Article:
Beta-amyloid peptides are misfolded proteins that accumulate and form plaques in the brain. The misfolding of proteins occurs throughout the lifetime of a cell caused by different events including genetic mutations, abnormal protein modifications, thermal or oxidative stress, and incomplete complex formations.
Misfolded proteins are involved in the pathogenesis of many unwanted human diseases including Alzheimer's disease. Amyloid plaques are hard, insoluble accumulations of beta amyloids that clump together between neurons.
The Korea Advanced Institute of Science & Technology (KAIST) said that its research team led by Professor Jang Jin-hyeong used magnetoelectric-reactive nanoparticles to successfully dissociate beta-amyloid peptides. The nanoparticles were made of cobalt ferrite and bismuth ferrite fused in a core-shell structure to cause a magneto-piezoelectric effect.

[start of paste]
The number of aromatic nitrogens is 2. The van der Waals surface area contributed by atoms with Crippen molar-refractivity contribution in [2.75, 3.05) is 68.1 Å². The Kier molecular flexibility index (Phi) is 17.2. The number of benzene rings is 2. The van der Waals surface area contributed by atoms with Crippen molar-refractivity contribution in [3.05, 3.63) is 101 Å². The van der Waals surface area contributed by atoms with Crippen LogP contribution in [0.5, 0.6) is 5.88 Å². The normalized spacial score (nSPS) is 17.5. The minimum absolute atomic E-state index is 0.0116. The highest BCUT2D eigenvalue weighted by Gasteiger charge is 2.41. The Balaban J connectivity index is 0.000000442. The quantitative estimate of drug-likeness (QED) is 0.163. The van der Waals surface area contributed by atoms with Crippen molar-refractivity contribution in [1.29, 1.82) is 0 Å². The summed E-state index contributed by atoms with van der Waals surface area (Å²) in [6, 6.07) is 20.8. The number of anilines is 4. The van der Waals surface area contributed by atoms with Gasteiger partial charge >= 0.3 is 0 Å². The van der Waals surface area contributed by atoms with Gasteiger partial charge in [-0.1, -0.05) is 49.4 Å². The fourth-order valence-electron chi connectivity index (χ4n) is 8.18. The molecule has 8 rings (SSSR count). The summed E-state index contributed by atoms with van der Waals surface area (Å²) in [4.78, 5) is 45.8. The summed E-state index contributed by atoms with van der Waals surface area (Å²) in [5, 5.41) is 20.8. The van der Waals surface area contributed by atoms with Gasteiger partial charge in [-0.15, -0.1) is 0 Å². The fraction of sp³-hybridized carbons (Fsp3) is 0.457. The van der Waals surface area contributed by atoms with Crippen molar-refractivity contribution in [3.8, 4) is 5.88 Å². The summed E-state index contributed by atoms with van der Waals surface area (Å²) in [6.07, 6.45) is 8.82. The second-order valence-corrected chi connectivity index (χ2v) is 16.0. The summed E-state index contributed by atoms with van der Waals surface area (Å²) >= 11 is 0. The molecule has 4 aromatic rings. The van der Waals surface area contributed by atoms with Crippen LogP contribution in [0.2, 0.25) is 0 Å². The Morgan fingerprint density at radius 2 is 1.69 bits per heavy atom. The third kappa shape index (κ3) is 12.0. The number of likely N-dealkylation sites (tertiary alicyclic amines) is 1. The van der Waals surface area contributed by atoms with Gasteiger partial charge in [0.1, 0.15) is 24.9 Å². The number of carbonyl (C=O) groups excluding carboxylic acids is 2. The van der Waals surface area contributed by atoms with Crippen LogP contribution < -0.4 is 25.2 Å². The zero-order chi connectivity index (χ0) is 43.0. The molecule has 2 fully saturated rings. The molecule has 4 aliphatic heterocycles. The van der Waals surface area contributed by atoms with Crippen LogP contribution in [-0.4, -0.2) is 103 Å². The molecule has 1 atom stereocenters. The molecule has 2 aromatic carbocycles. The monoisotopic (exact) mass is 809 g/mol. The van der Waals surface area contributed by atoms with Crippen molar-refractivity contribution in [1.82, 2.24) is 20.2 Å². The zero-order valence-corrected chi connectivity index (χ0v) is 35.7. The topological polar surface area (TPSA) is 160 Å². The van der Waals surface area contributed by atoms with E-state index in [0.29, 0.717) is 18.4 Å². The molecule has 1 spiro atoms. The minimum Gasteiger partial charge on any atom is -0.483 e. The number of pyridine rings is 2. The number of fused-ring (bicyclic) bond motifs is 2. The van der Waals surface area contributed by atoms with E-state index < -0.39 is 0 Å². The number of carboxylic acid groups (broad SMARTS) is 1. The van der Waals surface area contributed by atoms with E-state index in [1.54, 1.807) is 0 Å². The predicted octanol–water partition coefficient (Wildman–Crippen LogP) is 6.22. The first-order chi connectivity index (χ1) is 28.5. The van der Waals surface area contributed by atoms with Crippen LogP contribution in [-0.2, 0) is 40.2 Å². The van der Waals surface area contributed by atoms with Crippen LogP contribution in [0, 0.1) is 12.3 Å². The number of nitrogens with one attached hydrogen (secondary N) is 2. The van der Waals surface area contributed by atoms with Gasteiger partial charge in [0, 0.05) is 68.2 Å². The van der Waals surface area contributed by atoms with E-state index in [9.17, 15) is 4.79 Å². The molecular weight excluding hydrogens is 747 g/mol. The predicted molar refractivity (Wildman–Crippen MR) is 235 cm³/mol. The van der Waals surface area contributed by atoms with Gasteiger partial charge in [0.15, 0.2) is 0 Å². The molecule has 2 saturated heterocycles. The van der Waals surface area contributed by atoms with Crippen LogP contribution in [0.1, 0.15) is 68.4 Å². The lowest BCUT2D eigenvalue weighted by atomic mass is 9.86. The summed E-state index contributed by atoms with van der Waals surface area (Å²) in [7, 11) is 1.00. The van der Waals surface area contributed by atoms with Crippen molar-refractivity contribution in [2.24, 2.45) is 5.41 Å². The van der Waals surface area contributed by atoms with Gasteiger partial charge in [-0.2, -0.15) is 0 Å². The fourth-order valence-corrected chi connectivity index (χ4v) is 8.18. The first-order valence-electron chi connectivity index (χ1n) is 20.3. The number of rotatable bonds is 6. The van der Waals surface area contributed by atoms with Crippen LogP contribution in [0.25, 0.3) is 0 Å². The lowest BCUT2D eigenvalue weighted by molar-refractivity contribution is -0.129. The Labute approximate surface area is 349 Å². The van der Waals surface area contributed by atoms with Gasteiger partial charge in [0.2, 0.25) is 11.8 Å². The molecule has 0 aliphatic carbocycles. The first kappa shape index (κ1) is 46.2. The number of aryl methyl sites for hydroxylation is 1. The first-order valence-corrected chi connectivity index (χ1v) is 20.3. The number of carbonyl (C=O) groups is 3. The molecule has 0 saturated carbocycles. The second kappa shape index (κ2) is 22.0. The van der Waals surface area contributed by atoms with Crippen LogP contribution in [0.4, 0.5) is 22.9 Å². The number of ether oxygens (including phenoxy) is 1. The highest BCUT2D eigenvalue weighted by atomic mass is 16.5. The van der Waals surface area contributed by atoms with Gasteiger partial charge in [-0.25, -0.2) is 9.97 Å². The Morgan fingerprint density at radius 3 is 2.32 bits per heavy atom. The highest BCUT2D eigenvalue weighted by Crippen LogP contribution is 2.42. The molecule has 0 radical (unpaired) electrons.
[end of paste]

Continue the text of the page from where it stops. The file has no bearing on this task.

While electromagnetic devices use a magnetic field using an electric current, magnetoelectric materials normally use an electric field to control a magnetic field. Researchers found that the cobalt ferrite-bismuth ferrite composite nanoparticles did not generate heat when they produced electric charge carriers after reacting to magnetic waves. The nanoparticles oxidated beta-amyloid peptides to weaken the bond of the aggregates and to neutralize neurotoxins.
"Low-frequency magnetic wave-reactive nanoparticles are low-toxic and are very effective at breaking down beta-amyloid protein plaques. They have a high potential in the medical sector," KAIST researcher Park Chan-beum said in a statement on May 16.
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